With the legalization of marijuana across the country, we owe it to ourselves to determine the effects of cannabis, both long and short term, on the developing mind. According to a survey cited in the NPR article, six percent of high school seniors use cannabis daily and today’s cannabis is higher in THC, the main hallucinogen. If further studies uphold the findings in the New Zealand study, measures should be taken to keep cannabis away from teenagers.

In conclusion, you probably shouldn’t do marijuana because it is illegal in most states. However if you choose to do so, maybe wait until more concrete studies are conducted and results come in. In the long run, it could save you some IQ points.

Works Cited


Neighmond, Patti. “Marijuana May Hurt The Developing Teen Brain : Shots …” NPR. N.p., 03 Mar. 2014. Web. 20 Oct. 2016.

Weir, Kirsten. “APA, ” Marijuana and the Developing Brain.” APA. N.p., Nov. 2015. Web. 20 Oct. 2016.

Are GMOs genetic monsters?  

Genetically modified organisms, or GMOs for short, have been a hot topic in public health lately. And even though forms of these organisms have been around for decades, the fear surrounding the increased use of GMOs in our food source has garnered great concern for public health and well-being. There are many questions concerning the negative impacts of GMOs in our food source such as: are GMOs toxic to our organs? Will they alter our genes/DNA? Can they adversely affect our offspring? In this blog, we will look at a study from Harvard that addresses the toxicity of GMOs on our bodies based upon its own study AND a compilation of other, independent studies.


There have been over 100 research studies concerning the toxicity of GMOs, many of which are conflicting. So who do we believe? There are strong opposing groups such as the Institute for Responsible Technology (IRT), that emphatically report the GMOs are toxic to all body organs. If you go to their website you can find lists of modified foods to avoid as well as a great many studies that assert the position that GMOs are toxic. Most scientists, however, have not been able to find evidence or duplicate the findings of the studies posted there and assert that GMOs are safe.

Compounding the question of which source to trust, is the fact that there is an endless assortment of genetically modified crops, from corn to potatoes to tomatoes and peppers, in which we can study. Each crop is uniquely different (modified) and therefore operates in a different way within the body.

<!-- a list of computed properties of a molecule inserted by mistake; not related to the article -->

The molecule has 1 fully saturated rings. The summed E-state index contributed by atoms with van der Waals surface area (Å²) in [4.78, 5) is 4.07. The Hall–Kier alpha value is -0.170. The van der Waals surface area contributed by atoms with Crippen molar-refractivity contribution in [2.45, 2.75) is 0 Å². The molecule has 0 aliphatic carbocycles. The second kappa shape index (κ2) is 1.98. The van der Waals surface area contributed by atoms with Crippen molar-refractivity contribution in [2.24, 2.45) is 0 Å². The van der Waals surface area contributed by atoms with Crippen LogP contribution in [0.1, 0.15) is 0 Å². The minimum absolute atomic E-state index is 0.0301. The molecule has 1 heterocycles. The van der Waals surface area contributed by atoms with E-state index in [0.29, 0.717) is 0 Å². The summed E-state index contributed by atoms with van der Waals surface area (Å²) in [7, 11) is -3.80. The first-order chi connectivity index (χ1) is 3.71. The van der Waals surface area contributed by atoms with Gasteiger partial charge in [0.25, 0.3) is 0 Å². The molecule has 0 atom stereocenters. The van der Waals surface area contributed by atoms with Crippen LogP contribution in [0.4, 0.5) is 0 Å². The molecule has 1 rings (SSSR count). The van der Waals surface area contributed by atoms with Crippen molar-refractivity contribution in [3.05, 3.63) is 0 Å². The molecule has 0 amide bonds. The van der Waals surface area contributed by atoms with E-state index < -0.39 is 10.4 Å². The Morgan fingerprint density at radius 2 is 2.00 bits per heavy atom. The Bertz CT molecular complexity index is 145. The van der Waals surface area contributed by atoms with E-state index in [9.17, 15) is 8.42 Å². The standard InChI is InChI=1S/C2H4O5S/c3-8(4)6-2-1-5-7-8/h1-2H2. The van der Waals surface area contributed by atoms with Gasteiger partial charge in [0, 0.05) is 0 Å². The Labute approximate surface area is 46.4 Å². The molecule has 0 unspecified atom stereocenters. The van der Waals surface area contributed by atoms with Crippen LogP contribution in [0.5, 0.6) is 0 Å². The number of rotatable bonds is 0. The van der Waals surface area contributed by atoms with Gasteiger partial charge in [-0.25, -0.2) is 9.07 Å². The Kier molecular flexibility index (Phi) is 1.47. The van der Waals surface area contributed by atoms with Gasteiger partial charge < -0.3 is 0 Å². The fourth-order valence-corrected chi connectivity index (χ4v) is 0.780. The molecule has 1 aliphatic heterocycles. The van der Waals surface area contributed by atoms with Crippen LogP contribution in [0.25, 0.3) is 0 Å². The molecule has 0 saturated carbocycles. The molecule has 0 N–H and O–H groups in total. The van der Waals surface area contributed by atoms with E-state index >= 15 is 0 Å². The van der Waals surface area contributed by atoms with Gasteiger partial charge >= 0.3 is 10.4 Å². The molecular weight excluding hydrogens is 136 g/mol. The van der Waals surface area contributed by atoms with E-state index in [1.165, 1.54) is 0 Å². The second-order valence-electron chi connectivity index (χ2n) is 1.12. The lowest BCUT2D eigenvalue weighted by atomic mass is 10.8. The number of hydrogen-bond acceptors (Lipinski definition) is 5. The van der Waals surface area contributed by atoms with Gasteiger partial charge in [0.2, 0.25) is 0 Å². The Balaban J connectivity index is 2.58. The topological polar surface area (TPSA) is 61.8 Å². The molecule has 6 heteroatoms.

In a study published by Megan L. Norris, a Ph.D. candidate in the Molecular, Cellular and Organismal Biology Program at Harvard University, a genetically modified potato containing the bar gene is fed to rats. The bar gene is an enzyme that detoxifies herbicides so that the potato crop is protected from herbicide use. Rats were used in the experiment in lieu of humans because a human study would be unethical.

In the study, one group of rats were fed a diet the GMO potatoes while another group of rats were fed a diet of non-GMO potatoes. Each group contained both male and female rats, which were tracked and examined after death. There were no differences in the tissue of reproductive organs, livers, kidneys or spleens between the two groups of rats.

A similar study occurred using GMO tomatoes and GMO sweet peppers. In this study, the rats were fed over 7,000 times the average human consumption for 30 days! Again, there were no differences found in the organs of the GMO fed rats.

In conclusion, are GMO’s as bad as we first thought? Based on the studies I have looked at, they are not toxic to our organs. Even though many believe there is a government conspiracy to hide adverse affects, aka the file drawer problem, data from studies have been collected from many different sources worldwide. Because there is no moral obligation to label GMO’s, they have been in our diets for many decades. It would be extremely difficult to know if you were consuming GMO unless you grew all of your own food, and even then it would be difficult. I am compelled to believe GMO’s are relatively safe if time is any indication. But stay tuned, only time can tell!